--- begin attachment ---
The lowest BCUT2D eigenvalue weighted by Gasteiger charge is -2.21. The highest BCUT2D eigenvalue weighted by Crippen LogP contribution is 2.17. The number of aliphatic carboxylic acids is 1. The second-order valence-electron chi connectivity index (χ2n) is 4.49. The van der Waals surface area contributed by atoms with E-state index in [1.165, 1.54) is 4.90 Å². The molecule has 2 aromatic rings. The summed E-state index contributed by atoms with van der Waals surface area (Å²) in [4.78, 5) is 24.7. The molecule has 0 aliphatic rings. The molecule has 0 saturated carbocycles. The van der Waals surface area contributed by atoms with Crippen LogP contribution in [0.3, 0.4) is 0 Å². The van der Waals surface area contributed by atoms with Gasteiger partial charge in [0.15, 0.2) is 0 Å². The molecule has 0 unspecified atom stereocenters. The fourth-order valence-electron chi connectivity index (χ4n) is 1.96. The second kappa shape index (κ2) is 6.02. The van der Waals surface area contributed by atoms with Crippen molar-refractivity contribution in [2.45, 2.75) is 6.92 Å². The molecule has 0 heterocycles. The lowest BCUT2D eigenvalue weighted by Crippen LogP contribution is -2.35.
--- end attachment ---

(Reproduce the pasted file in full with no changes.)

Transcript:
The lowest BCUT2D eigenvalue weighted by Gasteiger charge is -2.21. The highest BCUT2D eigenvalue weighted by Crippen LogP contribution is 2.17. The number of aliphatic carboxylic acids is 1. The second-order valence-electron chi connectivity index (χ2n) is 4.49. The van der Waals surface area contributed by atoms with E-state index in [1.165, 1.54) is 4.90 Å². The molecule has 2 aromatic rings. The summed E-state index contributed by atoms with van der Waals surface area (Å²) in [4.78, 5) is 24.7. The molecule has 0 aliphatic rings. The molecule has 0 saturated carbocycles. The van der Waals surface area contributed by atoms with Crippen LogP contribution in [0.3, 0.4) is 0 Å². The van der Waals surface area contributed by atoms with Gasteiger partial charge in [0.15, 0.2) is 0 Å². The molecule has 0 unspecified atom stereocenters. The fourth-order valence-electron chi connectivity index (χ4n) is 1.96. The second kappa shape index (κ2) is 6.02. The van der Waals surface area contributed by atoms with Crippen molar-refractivity contribution in [2.45, 2.75) is 6.92 Å². The molecule has 0 heterocycles. The lowest BCUT2D eigenvalue weighted by Crippen LogP contribution is -2.35.